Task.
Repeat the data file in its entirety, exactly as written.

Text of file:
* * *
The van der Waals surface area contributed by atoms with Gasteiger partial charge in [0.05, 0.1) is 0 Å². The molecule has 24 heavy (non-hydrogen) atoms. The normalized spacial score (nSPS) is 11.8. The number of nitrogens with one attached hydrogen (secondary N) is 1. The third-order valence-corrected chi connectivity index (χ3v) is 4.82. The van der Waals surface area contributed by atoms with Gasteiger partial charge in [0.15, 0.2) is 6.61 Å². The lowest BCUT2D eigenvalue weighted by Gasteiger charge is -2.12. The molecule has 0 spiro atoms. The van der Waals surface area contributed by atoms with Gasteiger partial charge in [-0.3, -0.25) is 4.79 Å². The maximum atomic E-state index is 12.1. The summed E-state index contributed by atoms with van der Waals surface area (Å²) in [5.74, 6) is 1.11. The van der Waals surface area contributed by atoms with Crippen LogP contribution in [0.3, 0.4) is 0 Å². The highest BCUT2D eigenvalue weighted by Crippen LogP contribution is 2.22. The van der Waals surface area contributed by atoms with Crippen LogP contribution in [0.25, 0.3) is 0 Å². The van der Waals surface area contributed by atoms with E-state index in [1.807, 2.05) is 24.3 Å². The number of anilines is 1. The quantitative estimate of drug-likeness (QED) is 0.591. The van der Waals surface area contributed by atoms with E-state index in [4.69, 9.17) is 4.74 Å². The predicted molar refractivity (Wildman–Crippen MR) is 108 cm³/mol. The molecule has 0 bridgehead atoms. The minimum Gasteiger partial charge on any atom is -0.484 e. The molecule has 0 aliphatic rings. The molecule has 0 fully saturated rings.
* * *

The van der Waals surface area contributed by atoms with Gasteiger partial charge in [0.05, 0.1) is 0 Å². The molecule has 24 heavy (non-hydrogen) atoms. The normalized spacial score (nSPS) is 11.8. The number of nitrogens with one attached hydrogen (secondary N) is 1. The third-order valence-corrected chi connectivity index (χ3v) is 4.82. The van der Waals surface area contributed by atoms with Gasteiger partial charge in [0.15, 0.2) is 6.61 Å². The lowest BCUT2D eigenvalue weighted by Gasteiger charge is -2.12. The molecule has 0 spiro atoms. The van der Waals surface area contributed by atoms with Gasteiger partial charge in [-0.3, -0.25) is 4.79 Å². The maximum atomic E-state index is 12.1. The summed E-state index contributed by atoms with van der Waals surface area (Å²) in [5.74, 6) is 1.11. The van der Waals surface area contributed by atoms with Crippen LogP contribution in [0.3, 0.4) is 0 Å². The highest BCUT2D eigenvalue weighted by Crippen LogP contribution is 2.22. The van der Waals surface area contributed by atoms with Crippen LogP contribution in [0.25, 0.3) is 0 Å². The van der Waals surface area contributed by atoms with E-state index in [1.807, 2.05) is 24.3 Å². The number of anilines is 1. The quantitative estimate of drug-likeness (QED) is 0.591. The van der Waals surface area contributed by atoms with E-state index in [4.69, 9.17) is 4.74 Å². The predicted molar refractivity (Wildman–Crippen MR) is 108 cm³/mol. The molecule has 0 bridgehead atoms. The minimum Gasteiger partial charge on any atom is -0.484 e. The molecule has 0 aliphatic rings. The molecule has 0 fully saturated rings.